Broadway productions and other theatrical performances outside the gates often run for weeks at a time. At Chautauqua Institution, many performances and lectures are seen by audiences only once.
With 50 years of experience in teaching, Maris Battaglia knows a thing or two about dance education.
Mark Diamond is known for his creative narratives, but his piece “Into the Fray,” choreographed for the School of Dance Student Gala, may spin his most creative web yet: The audience will be shrunk down to ant size and immersed in his “insect ballet.”
This weekend marks the last opportunity for the community to enjoy the talents of Chautauqua’s student dancers before their season concludes. The second annual Student Gala, which features both workshop and festival students, will take place at 2:30 p.m. Sunday in the Amphitheater.
Chautauqua Dance’s student gala is like a buffet. It serves up a little taste of everything: a sweet smackerel of classical ballet, a fresh morsel of new choreography and a savory glimpse of student performers ranging all across the skill spectrum of dance.
In the dancer’s lounge at the Carnahan-Jackson Dance Studio, photographs of legendary dancers and faculty members of Chautauqua Dance’s past and present line the walls. Maris Battaglia couldn’t help gravitating toward these pictures in a room filled with not only some of her idols, but also some of her greatest friends.
For 10 days, Daily photographer Lauren Rock followed Chautauqua School of Dance Workshop II students, ages 13-15, through their classes and final Amphitheater performance to document the commitment and discipline required of a young ballerina.
“These girls are very young, but they are serious about dance,” Rock said. “Attending the School of Dance is one small step on their journey to becoming professional ballerinas. They learn to become adaptable — those who can pick up choreography quickly and adapt to different instructors and their styles are more likely to be successful. The dancers learn discipline and the importance of taking care of themselves and working hard to maintain the best physical form possible.”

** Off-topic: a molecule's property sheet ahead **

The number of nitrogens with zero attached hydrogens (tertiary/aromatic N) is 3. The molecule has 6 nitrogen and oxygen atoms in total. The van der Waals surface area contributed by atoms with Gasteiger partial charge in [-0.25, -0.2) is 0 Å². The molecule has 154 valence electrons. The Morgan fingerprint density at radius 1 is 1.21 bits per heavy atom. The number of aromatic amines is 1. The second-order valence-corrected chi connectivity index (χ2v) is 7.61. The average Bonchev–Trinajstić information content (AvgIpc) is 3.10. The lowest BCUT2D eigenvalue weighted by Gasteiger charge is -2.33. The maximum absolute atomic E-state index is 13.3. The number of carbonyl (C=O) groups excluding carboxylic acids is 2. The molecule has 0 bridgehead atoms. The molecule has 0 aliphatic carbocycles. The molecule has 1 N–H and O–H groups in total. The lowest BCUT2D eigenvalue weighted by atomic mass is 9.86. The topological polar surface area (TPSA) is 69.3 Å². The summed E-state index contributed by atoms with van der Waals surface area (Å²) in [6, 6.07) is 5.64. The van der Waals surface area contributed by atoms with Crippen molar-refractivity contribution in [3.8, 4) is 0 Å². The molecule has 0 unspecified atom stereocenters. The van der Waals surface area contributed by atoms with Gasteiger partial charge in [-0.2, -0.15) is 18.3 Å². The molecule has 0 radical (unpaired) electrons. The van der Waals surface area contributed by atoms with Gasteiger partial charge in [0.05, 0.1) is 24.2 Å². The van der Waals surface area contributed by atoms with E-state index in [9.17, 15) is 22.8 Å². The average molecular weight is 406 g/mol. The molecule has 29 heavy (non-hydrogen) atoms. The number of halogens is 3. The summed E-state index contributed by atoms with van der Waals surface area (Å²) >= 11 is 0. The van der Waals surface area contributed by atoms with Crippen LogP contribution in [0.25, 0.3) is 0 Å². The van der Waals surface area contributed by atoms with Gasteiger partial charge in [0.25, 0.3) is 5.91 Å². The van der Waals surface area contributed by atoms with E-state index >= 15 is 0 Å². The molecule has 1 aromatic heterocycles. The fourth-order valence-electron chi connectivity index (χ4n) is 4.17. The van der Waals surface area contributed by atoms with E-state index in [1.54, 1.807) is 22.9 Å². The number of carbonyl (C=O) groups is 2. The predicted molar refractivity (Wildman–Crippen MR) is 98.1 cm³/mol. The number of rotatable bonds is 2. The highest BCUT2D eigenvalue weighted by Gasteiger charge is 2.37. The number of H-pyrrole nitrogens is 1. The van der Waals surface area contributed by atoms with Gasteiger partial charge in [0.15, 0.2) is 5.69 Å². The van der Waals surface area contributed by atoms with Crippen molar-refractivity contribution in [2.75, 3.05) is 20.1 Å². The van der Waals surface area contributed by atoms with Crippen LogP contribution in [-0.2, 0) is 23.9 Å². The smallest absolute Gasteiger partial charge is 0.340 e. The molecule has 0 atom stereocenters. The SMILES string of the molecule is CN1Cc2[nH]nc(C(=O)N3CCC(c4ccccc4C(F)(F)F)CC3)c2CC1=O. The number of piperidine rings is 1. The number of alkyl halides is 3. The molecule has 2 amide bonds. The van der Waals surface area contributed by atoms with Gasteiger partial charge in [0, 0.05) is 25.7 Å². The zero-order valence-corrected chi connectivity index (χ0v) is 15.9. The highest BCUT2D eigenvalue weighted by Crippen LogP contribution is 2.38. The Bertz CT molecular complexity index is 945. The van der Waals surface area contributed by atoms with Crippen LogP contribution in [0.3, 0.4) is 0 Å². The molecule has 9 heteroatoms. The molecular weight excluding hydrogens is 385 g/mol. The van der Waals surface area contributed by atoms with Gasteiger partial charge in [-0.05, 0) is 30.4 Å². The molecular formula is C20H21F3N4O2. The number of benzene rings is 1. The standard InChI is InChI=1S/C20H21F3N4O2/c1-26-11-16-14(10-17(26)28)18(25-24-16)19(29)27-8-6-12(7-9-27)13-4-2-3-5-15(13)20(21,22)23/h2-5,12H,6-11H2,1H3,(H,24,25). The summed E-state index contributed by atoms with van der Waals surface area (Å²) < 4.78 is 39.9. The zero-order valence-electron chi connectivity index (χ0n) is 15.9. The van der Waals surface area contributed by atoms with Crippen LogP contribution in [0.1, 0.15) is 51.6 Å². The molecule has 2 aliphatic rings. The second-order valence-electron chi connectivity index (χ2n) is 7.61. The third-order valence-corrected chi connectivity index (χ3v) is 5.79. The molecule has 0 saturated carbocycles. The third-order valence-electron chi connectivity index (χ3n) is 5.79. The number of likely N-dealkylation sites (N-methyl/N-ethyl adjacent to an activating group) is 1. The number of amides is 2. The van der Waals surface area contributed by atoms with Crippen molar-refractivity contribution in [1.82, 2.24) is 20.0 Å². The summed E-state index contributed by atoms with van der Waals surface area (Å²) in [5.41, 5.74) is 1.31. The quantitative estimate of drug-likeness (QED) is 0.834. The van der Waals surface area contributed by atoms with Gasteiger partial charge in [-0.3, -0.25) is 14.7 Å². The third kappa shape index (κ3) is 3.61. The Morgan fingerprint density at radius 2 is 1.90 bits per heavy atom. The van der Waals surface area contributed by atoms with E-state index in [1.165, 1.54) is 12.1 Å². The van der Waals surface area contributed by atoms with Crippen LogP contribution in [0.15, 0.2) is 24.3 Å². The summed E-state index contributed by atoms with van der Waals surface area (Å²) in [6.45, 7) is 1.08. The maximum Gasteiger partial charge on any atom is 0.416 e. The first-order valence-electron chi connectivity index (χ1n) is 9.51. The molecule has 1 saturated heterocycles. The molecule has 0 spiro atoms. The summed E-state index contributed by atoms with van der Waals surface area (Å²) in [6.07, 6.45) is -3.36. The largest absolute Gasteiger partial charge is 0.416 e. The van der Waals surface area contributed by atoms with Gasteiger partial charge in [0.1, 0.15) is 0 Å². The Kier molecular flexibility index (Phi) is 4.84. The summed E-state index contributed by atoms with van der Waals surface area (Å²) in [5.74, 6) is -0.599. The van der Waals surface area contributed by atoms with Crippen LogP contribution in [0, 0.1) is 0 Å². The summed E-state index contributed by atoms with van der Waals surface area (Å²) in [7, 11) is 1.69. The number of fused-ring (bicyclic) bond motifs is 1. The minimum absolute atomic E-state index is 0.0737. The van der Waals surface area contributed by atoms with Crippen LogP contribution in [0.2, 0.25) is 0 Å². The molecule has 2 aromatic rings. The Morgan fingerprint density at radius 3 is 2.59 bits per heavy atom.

The audience in the Amphitheater enjoyed a look into the future Sunday afternoon and saw that it is full of excellence and adventure — and that there is hope. The future, we saw, loves beauty and doesn’t shirk from difficulty or from ideas thought impossible.
There is a strong sense of community in this future, foretold by the young dancers gathered to present the Chautauqua Dance Student Gala, a presentation by Chautauqua Festival and Workshop Dancers, under the direction for the past 30 years, of Jean-Pierre Bonnefoux.
A banner on stage, in fact, announced this year of celebration, a legacy looking back upon a “Rich Tradition” and forward to an “Exciting Future,” and Bonnefoux and his Associate Director Maris Battaglia also took opportunity to memorialize contributions of the late Ed Anderson and Margery Gootnik, volunteers with the School of Dance, who were like family.
Mimi Eddleman and Maris Battaglia have been in the ballet world for years.
Eddleman, founding co-president of the Chautauqua Dance Circle, still takes classes in New Jersey. Battaglia, member of the CDC and frequent guest speaker, has taught the Workshop dancers at Chautauqua Dance for 22 years.
The two will merge their knowledge of ballet at 3:30 p.m. today in Smith Wilkes Hall in a lecture titled “20 Ballet Steps that Everyone Should Know.”